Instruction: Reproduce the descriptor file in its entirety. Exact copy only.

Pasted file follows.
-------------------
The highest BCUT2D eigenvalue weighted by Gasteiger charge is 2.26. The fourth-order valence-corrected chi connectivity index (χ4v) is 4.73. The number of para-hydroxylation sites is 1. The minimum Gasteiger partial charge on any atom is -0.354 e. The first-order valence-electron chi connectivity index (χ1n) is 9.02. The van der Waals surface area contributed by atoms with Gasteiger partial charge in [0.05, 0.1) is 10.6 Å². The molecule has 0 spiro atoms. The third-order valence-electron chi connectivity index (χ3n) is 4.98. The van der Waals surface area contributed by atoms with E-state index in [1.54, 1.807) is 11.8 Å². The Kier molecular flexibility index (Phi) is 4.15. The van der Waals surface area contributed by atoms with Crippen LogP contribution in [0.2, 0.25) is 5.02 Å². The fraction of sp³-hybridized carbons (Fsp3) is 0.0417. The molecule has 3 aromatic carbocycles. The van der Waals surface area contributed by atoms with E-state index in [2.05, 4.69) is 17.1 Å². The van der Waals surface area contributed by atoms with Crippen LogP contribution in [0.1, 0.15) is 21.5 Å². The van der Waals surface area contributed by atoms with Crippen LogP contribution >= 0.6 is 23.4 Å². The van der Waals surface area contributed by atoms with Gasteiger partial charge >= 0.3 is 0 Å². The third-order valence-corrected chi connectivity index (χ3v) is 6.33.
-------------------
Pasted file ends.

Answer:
The highest BCUT2D eigenvalue weighted by Gasteiger charge is 2.26. The fourth-order valence-corrected chi connectivity index (χ4v) is 4.73. The number of para-hydroxylation sites is 1. The minimum Gasteiger partial charge on any atom is -0.354 e. The first-order valence-electron chi connectivity index (χ1n) is 9.02. The van der Waals surface area contributed by atoms with Gasteiger partial charge in [0.05, 0.1) is 10.6 Å². The molecule has 0 spiro atoms. The third-order valence-electron chi connectivity index (χ3n) is 4.98. The van der Waals surface area contributed by atoms with E-state index in [1.54, 1.807) is 11.8 Å². The Kier molecular flexibility index (Phi) is 4.15. The van der Waals surface area contributed by atoms with Crippen LogP contribution in [0.2, 0.25) is 5.02 Å². The fraction of sp³-hybridized carbons (Fsp3) is 0.0417. The molecule has 3 aromatic carbocycles. The van der Waals surface area contributed by atoms with E-state index in [2.05, 4.69) is 17.1 Å². The van der Waals surface area contributed by atoms with Crippen LogP contribution in [0.1, 0.15) is 21.5 Å². The van der Waals surface area contributed by atoms with Crippen LogP contribution >= 0.6 is 23.4 Å². The van der Waals surface area contributed by atoms with Gasteiger partial charge >= 0.3 is 0 Å². The third-order valence-corrected chi connectivity index (χ3v) is 6.33.